US to be sued for Sudan bombing

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The Independent Online
THE UNITED States may be forced to acknowledge that it mistakenly attacked a factory in Sudan with cruise missiles last year, after the threat of legal proceedings by the plant's Sudanese owner.

The US struck a pharmaceuticals plant in the Sudanese capital, Khartoum, and a camp in Afghanistan last August after bombs at its embassies in Nairobi, Kenya, and Dar es Salaam, Tanzania. It said that both targets had links to the man they blamed for bombs, the renegade Saudi millionaire Osama bin Laden, and that the plant in Khartoum manufactured chemical weapons.

The strikes caused enormous controversy since they came on the day that Monica Lewinsky gave evidence on her affair with President Bill Clinton, raising accusations that the White House was seeking to distract attention.

The owner of the plant, Saleh Idris, has asked the US to apologise, to unfreeze his assets and to compensate him for damage to the factory, which he says was a legitimate pharmaceuticals factory.

"We'd like to settle this peacefully," said John Scanlon, who represents Mr Idris in New York. But a legal action was under preparation, he said.

Mr Idris has retained the Washington law firm of Akin Gump Strauss Hauer Feld, the same firm which employs Vernon Jordan, who gave evidence in defence of Mr Clinton in the Senate impeachment trial. A legal case would be almost unprecedented, and could have major implications for Mr Clinton and for US foreign policy.

Mr Idris, who is also an adviser to Saudi Arabia's largest bank, has retained Kroll Associates, the world's leading firm of private investigators, to examine the evidence. Mr Scanlon said it proves that there was no chemical weapons plant in the factory, that it had never belonged to Mr bin Laden and that there were no links between Mr Idris and Mr bin Laden or the Iraqi government.

The US said it found traces of chemicals that could be used to make VX nerve gas at the site. Mr Idris's representatives also conducted their own laboratory tests, said Mr Scanlon.

The US has never provided evidence of links between Mr bin Laden and Mr Idris.

Mr Idris's representatives presented their case this week to the Permanent Select Committee on Intelligence of the US House of Representatives, said a US government source. Mr Scanlon said they also asked to meet representatives from other US government agencies, but had been rebuffed.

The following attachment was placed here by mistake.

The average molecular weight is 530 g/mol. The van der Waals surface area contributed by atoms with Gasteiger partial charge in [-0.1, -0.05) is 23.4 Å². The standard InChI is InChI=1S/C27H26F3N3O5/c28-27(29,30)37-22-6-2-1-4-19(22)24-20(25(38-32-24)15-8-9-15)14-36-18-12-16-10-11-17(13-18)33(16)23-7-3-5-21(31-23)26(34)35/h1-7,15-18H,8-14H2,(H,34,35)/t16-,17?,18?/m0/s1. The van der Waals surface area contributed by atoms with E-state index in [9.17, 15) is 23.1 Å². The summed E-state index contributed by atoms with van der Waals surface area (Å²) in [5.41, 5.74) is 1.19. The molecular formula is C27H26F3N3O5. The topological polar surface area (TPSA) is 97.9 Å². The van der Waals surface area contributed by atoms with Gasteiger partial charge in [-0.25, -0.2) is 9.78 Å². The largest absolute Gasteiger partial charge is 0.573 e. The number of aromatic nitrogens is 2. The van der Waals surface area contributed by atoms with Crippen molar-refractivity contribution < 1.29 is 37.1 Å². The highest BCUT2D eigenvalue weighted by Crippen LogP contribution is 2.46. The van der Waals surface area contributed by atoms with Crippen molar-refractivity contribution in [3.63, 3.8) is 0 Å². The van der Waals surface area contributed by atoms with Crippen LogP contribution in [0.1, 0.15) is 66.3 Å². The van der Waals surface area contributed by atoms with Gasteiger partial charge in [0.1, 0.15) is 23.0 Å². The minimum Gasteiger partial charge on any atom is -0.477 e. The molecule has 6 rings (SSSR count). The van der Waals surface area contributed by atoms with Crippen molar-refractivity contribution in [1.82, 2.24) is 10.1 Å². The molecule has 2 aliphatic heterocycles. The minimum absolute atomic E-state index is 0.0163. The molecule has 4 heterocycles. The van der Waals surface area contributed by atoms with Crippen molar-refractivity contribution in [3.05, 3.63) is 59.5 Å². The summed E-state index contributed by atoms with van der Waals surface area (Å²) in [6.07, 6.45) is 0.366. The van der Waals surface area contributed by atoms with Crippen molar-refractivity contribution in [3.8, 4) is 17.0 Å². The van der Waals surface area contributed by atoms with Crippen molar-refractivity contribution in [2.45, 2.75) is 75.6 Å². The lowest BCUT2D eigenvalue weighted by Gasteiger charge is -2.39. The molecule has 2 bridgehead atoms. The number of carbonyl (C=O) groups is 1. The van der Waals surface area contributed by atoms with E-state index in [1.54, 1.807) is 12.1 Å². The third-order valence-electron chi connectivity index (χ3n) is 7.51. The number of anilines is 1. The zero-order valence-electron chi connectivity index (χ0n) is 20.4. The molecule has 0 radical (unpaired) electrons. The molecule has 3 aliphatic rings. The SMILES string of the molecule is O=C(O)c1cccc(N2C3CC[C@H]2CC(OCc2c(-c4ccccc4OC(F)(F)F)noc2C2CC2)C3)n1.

Mr Idris has millions of dollars of assets in Bank of America in London, which have been frozen by the US Treasury's Office of Foreign Assets Control on instructions from the White House. Bank of America would not comment on Mr Saleh but said that their operations in London were subject to US jurisdiction. The US Treasury also refused to comment on Mr Idris, but said that some asset freezes apply outside America to US financial institutions.

The British government has fewer concerns about Mr Idris than Washington. He is banned from entering the US, but travels freely to and from London.

The British ambassador to Sudan had also visited the pharmaceuticals plant, and British sources have been highly sceptical of the US attack.

At the time of last year's strike, there was an argument within the Administration as to whether the Sudanese plant was a legitimate target. The US said after the strike that the facility was a Sudanese government factory, but corrected this when it became clear that it had belonged to Mr Idris since April. One US government source told The Independent that it was a case of "right country, wrong building".

The US government was itself divided over the attacks. The factory was reportedly added to the target list at the last moment. America had wanted to hit the building for some time, and the embassy bombings provided a rationale, said the government official.

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